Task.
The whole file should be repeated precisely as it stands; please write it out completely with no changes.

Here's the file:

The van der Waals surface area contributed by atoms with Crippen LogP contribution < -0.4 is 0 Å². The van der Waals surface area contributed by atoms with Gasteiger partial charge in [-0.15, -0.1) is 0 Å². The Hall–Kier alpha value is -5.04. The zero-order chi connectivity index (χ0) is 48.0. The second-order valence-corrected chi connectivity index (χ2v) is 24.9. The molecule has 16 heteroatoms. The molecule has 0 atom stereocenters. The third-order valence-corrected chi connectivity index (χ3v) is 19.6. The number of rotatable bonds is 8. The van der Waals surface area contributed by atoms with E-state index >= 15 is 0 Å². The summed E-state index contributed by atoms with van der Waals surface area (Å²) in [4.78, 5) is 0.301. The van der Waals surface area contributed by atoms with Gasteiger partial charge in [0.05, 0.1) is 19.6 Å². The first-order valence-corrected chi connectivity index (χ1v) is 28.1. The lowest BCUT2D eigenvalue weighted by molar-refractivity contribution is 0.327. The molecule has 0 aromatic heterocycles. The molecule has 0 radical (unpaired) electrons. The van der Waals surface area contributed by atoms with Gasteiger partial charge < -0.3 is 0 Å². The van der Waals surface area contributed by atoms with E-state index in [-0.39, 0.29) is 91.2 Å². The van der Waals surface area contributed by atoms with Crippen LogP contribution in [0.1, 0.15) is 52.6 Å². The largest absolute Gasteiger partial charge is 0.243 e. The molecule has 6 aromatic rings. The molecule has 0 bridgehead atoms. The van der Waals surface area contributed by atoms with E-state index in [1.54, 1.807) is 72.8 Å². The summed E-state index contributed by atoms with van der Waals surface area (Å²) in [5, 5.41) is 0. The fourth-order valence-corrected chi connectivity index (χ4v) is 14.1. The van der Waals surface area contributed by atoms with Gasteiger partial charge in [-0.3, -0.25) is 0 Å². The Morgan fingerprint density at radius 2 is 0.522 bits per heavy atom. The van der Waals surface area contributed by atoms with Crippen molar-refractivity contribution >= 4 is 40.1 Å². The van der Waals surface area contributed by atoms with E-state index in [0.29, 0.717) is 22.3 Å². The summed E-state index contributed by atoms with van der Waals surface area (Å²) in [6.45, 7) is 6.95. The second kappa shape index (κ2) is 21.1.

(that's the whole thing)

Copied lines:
The van der Waals surface area contributed by atoms with Crippen LogP contribution < -0.4 is 0 Å². The van der Waals surface area contributed by atoms with Gasteiger partial charge in [-0.15, -0.1) is 0 Å². The Hall–Kier alpha value is -5.04. The zero-order chi connectivity index (χ0) is 48.0. The second-order valence-corrected chi connectivity index (χ2v) is 24.9. The molecule has 16 heteroatoms. The molecule has 0 atom stereocenters. The third-order valence-corrected chi connectivity index (χ3v) is 19.6. The number of rotatable bonds is 8. The van der Waals surface area contributed by atoms with E-state index >= 15 is 0 Å². The summed E-state index contributed by atoms with van der Waals surface area (Å²) in [4.78, 5) is 0.301. The van der Waals surface area contributed by atoms with Gasteiger partial charge in [0.05, 0.1) is 19.6 Å². The first-order valence-corrected chi connectivity index (χ1v) is 28.1. The lowest BCUT2D eigenvalue weighted by molar-refractivity contribution is 0.327. The molecule has 0 aromatic heterocycles. The molecule has 0 radical (unpaired) electrons. The van der Waals surface area contributed by atoms with Gasteiger partial charge < -0.3 is 0 Å². The van der Waals surface area contributed by atoms with E-state index in [-0.39, 0.29) is 91.2 Å². The van der Waals surface area contributed by atoms with Crippen LogP contribution in [0.1, 0.15) is 52.6 Å². The largest absolute Gasteiger partial charge is 0.243 e. The molecule has 6 aromatic rings. The molecule has 0 bridgehead atoms. The van der Waals surface area contributed by atoms with E-state index in [1.54, 1.807) is 72.8 Å². The summed E-state index contributed by atoms with van der Waals surface area (Å²) in [5, 5.41) is 0. The fourth-order valence-corrected chi connectivity index (χ4v) is 14.1. The van der Waals surface area contributed by atoms with Gasteiger partial charge in [-0.3, -0.25) is 0 Å². The Morgan fingerprint density at radius 2 is 0.522 bits per heavy atom. The van der Waals surface area contributed by atoms with Crippen molar-refractivity contribution >= 4 is 40.1 Å². The van der Waals surface area contributed by atoms with E-state index in [0.29, 0.717) is 22.3 Å². The summed E-state index contributed by atoms with van der Waals surface area (Å²) in [6.45, 7) is 6.95. The second kappa shape index (κ2) is 21.1.